In a "strong two" sequence of 2 clubs, pass, 2 diamonds, pass, I rebid 2NT, I'm saying that I can make 3NT with just a little help from partner. I would do this with a balanced distribution and 22 or more high card points. Responder is expected to raise to 3NT with 4 hcps or more.

In a "strong two" sequence of 2 clubs, pass, 2 diamonds, pass, I rebid 3NT, I'm saying that I can make 3NT with no or minimal help from partner (maybe a stray "ten" or sufficient length in my key suit to help me drop opposing honors).

(I reserve a direct 3NT for the "gambling" bid (with a long, strong, minor suit), so with a point count in the high 20s, I first bid two clubs, followed by 3NT.)

I have a vague recollection that a NT bid cannot have a range greater than five points. If that were the case, I could follow 2 clubs with 2NT for 22-26 points, but would need to bid 3NT with 27 in this style.

Is this rule generally true? And if so, does it apply in the case of a "strong two" sequence, rather than a "standalone" bid? The reason I'm concerned is that if dummy has "nothing," my 25-26, and even 27 high card points probably won't make 3NT, because I lack "transportation" to dummy.

This might be true even though the same point count could make 3NT if dummy had as many as 8-9 points of the combined points of the two hands. Left to my own devices, I would require 28, not 27 points for a "solo" 3NT bid. Or is this concern less valid than not if you have 27 hcps and a balanced hand?

3 Answers 3


At least on the ACBL Open+ chart, the 5 point range only applies to 1NT openings. Your convention is permitted any range.

This is not to say the ranges you describe make sense, just that you’re welcome to use any of them.

  • I'd only add: "What stakes do you play for; and at what club? My bank account could use a little top up." Feb 3, 2022 at 16:02

Tables of data:


With 25 opposite 1 and both hands balanced, you make 3N about 45% of the time. With 26 opposite 1, you make 3N about 65% of the time. This is double dummy. Opponents are actually quite likely to give you a trick on the opening lead, so your actual odds are better. In addition, when you have 25, partner is actually very likely to have at least 2. (On average they have 5!) I don't think it's really worth worrying about.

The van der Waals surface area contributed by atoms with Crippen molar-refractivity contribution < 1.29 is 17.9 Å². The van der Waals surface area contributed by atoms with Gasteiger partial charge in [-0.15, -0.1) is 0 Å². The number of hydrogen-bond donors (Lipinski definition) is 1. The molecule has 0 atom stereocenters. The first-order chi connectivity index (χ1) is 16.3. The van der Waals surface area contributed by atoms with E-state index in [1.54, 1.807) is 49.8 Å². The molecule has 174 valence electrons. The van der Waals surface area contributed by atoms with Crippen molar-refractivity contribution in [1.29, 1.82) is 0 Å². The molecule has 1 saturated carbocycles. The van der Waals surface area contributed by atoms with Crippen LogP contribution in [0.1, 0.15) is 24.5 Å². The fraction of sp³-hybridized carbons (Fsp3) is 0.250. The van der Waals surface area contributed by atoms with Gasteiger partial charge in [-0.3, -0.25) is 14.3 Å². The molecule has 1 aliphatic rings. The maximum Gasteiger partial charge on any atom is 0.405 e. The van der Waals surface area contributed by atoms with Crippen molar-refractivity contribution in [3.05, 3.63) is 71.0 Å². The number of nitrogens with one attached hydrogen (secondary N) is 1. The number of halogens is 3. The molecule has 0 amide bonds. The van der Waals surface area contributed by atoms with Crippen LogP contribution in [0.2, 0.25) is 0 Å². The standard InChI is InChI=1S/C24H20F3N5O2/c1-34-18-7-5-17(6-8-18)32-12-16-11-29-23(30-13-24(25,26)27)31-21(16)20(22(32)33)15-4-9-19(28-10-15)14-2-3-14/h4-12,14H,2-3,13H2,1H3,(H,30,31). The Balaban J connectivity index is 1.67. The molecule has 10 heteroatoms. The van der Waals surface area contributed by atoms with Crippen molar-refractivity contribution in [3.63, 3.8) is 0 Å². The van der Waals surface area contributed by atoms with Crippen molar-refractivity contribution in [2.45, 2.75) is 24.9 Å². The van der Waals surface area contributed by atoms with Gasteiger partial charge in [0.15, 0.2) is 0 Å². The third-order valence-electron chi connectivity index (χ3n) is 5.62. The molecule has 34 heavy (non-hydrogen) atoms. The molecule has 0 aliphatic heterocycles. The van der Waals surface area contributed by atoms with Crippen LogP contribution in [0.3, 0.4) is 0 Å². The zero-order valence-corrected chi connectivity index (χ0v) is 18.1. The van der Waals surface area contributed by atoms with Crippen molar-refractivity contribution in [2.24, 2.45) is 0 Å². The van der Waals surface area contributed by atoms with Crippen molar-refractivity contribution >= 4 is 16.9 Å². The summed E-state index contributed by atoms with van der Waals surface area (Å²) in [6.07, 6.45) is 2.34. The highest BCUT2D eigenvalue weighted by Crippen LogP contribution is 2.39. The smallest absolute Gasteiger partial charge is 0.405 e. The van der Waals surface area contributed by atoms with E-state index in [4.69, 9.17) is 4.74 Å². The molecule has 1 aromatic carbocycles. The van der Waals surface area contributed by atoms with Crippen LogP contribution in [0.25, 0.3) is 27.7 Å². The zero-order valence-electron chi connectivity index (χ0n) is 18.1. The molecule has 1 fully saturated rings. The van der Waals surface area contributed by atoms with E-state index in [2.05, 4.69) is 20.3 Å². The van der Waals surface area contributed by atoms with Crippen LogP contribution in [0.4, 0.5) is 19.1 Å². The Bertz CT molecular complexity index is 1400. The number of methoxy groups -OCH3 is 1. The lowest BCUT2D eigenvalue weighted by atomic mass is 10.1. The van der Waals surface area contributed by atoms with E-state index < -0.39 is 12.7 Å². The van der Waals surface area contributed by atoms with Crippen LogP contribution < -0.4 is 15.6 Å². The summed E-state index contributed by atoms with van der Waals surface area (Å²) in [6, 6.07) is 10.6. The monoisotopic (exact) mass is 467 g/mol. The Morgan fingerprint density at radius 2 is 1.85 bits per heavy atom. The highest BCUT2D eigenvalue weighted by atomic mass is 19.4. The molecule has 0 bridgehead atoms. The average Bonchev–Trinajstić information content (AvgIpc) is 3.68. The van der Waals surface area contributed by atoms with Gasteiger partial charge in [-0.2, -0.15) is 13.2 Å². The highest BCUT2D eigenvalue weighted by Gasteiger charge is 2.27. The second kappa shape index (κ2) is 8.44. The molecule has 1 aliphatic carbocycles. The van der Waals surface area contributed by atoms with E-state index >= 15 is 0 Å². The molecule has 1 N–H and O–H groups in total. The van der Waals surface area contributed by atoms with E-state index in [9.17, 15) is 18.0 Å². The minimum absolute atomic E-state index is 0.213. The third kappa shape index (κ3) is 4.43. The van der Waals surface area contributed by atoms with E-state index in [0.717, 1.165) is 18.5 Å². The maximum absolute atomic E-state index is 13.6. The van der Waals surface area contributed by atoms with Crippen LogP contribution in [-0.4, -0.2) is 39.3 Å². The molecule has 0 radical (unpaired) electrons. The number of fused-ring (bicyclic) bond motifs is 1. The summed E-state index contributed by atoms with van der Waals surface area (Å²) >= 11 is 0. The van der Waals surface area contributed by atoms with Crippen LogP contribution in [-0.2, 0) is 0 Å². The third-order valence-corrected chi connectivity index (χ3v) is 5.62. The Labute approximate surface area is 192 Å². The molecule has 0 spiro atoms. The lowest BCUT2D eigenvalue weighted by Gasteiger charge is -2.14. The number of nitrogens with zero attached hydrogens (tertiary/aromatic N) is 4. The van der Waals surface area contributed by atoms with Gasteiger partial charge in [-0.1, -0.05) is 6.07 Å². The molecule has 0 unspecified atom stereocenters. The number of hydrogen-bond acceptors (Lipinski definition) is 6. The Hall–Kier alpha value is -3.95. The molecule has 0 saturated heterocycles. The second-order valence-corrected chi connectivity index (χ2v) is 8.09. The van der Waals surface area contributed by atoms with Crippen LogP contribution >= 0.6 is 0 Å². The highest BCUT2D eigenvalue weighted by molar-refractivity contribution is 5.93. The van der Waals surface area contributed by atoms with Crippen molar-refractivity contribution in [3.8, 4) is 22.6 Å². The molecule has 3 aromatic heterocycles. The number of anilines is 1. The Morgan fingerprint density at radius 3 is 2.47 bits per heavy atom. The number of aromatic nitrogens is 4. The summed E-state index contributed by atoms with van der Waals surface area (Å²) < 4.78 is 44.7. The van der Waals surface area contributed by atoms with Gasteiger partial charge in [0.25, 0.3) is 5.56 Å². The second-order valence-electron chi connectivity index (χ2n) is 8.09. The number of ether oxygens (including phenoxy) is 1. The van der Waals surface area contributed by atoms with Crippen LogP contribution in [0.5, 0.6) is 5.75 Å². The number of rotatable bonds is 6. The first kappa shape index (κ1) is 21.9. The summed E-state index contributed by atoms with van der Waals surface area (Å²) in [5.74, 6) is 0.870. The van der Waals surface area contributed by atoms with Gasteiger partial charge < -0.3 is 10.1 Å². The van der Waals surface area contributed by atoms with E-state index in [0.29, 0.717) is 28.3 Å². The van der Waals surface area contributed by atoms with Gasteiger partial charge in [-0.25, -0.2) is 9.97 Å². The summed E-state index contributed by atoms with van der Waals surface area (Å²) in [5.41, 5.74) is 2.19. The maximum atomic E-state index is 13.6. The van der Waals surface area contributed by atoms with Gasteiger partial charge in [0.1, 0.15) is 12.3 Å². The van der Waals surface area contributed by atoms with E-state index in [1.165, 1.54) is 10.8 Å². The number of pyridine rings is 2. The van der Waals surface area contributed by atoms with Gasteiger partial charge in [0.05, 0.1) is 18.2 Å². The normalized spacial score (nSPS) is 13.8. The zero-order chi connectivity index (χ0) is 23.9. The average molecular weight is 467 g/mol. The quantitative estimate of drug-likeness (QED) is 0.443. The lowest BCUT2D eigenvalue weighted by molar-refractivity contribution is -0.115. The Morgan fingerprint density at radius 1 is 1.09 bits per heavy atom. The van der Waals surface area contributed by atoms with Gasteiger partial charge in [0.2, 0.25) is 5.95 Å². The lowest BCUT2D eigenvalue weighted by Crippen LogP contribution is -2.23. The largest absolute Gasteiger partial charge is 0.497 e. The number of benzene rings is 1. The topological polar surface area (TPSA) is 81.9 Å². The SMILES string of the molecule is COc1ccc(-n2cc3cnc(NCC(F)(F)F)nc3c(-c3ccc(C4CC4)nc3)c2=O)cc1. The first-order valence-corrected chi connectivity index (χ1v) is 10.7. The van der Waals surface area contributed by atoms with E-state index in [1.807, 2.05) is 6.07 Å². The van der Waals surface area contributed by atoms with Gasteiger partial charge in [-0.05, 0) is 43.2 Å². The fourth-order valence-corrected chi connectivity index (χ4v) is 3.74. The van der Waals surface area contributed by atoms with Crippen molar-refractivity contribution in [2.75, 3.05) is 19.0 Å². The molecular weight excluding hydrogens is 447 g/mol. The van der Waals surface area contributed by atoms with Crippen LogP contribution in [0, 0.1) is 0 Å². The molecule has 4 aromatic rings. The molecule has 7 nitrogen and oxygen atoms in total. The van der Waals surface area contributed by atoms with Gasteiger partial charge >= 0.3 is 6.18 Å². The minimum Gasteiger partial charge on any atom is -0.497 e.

Here's the problem when rebidding 2N with 25. Partner presumably has to pass with 2 points, since you might have only 22. But, in fact, when you have 25, partner is more likely to have exactly 2 than to have 0 or 1. So, when you have 25, rebidding 2N actually loses more often than it wins. It's even worse vulnerable at rubber/IMPs, when it pays to bid games that have about a 40% chance of making (and that's assuming opponents double when you go down, which they probably don't here), and so 25 opposite 1 is a good game to bid.

A fair number of advanced-to-expert players play Kokish after 2C, for which the sequence 2C-2D-2H shows either a 24+ balanced hand or hearts. Responder is essentially forced to bid 2S (with 0-1 points and one or both minors, responder bids 2N with both minors or 3C/3D with that minor), after which opener clarifies.

Also, many players play that a 2D response to 2C shows some values (exact details vary) and one responds 2H with nothing. (This could be in addition to Kokish.) That can also help, but it does have downsides. (In contrast, if you also play Grue switches for the unbalanced hand, Kokish is essentially free except for the memory load.)

  • Looking at your table, it seems that my concerns for a 26-1 distribution was that the average number of tricks won is 8.96, that is less than 9.00. Yet 3NT makes a majority of the time. Is that because when you do go down, you go down by more than the usual "overage" when you do make the contract?
    – Tom Au
    Feb 3, 2022 at 9:20
  • 1
    No - it's because you're thinking of the number wrong. If you make exactly half the time and go down 1 half the time, then your average number of tricks won would be 8.5, not 9. Feb 3, 2022 at 16:22
  • OK, it seems I don't need to entirely "cover" my expectation (e.g. 9.00 tricks), only "half the difference" (between 8.00 and 9.00 or 8.50). Likewise, I can bid 2 clubs,, then 3NT over two diamonds with 25+ because I only need to "cover" 2-3 points, the top end responder's range, right? That makes up for the fact that I'm underdog with 25 if partner has 0-1.Thanks for your help.
    – Tom Au
    Feb 3, 2022 at 18:11
  • 1
    Obviously, it's better to design your bidding system so that you can find out. But if you can't find out (no bidding system can be perfect), you guess on the whole distribution, not the worst case. And guessing on the whole distribution includes remembering that 0 point hands are very rare, even when one player has 25. Feb 3, 2022 at 19:16

An opening 2NT bid usually shows 20-22 points. So normal practice after a Two Club opening is to rebid 2NT with 23-24 points, and 3NT with 25+ points.

  • This is more appropriate as a comment than an answer.
    – Tom Au
    Feb 14, 2022 at 17:35

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